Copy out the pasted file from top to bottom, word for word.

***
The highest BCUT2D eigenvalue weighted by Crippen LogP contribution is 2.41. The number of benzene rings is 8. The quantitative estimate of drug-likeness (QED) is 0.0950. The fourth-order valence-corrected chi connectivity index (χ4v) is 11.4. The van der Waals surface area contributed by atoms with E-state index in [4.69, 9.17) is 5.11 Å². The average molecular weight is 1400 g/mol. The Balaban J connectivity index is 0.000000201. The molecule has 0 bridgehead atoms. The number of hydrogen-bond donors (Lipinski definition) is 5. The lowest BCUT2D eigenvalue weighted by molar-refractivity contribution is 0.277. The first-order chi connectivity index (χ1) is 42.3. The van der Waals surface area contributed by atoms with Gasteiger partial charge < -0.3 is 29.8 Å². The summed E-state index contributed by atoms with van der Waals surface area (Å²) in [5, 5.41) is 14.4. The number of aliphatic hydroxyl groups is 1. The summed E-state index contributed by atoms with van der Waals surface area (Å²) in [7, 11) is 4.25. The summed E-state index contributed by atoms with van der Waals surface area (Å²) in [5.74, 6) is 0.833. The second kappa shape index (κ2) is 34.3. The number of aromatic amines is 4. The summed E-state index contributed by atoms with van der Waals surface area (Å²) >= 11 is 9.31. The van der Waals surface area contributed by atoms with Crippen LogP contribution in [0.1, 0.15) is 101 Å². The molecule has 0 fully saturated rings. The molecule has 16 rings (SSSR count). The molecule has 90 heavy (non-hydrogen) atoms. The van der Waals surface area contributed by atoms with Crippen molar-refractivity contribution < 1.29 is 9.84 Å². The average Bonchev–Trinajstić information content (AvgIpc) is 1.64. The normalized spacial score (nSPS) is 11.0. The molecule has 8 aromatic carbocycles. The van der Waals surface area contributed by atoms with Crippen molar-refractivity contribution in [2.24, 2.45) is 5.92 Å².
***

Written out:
The highest BCUT2D eigenvalue weighted by Crippen LogP contribution is 2.41. The number of benzene rings is 8. The quantitative estimate of drug-likeness (QED) is 0.0950. The fourth-order valence-corrected chi connectivity index (χ4v) is 11.4. The van der Waals surface area contributed by atoms with E-state index in [4.69, 9.17) is 5.11 Å². The average molecular weight is 1400 g/mol. The Balaban J connectivity index is 0.000000201. The molecule has 0 bridgehead atoms. The number of hydrogen-bond donors (Lipinski definition) is 5. The lowest BCUT2D eigenvalue weighted by molar-refractivity contribution is 0.277. The first-order chi connectivity index (χ1) is 42.3. The van der Waals surface area contributed by atoms with Gasteiger partial charge < -0.3 is 29.8 Å². The summed E-state index contributed by atoms with van der Waals surface area (Å²) in [5, 5.41) is 14.4. The number of aliphatic hydroxyl groups is 1. The summed E-state index contributed by atoms with van der Waals surface area (Å²) in [7, 11) is 4.25. The summed E-state index contributed by atoms with van der Waals surface area (Å²) in [5.74, 6) is 0.833. The second kappa shape index (κ2) is 34.3. The number of aromatic amines is 4. The summed E-state index contributed by atoms with van der Waals surface area (Å²) >= 11 is 9.31. The van der Waals surface area contributed by atoms with Crippen LogP contribution in [0.1, 0.15) is 101 Å². The molecule has 0 fully saturated rings. The molecule has 16 rings (SSSR count). The molecule has 90 heavy (non-hydrogen) atoms. The van der Waals surface area contributed by atoms with Crippen molar-refractivity contribution < 1.29 is 9.84 Å². The average Bonchev–Trinajstić information content (AvgIpc) is 1.64. The normalized spacial score (nSPS) is 11.0. The molecule has 8 aromatic carbocycles. The van der Waals surface area contributed by atoms with Crippen molar-refractivity contribution in [2.24, 2.45) is 5.92 Å².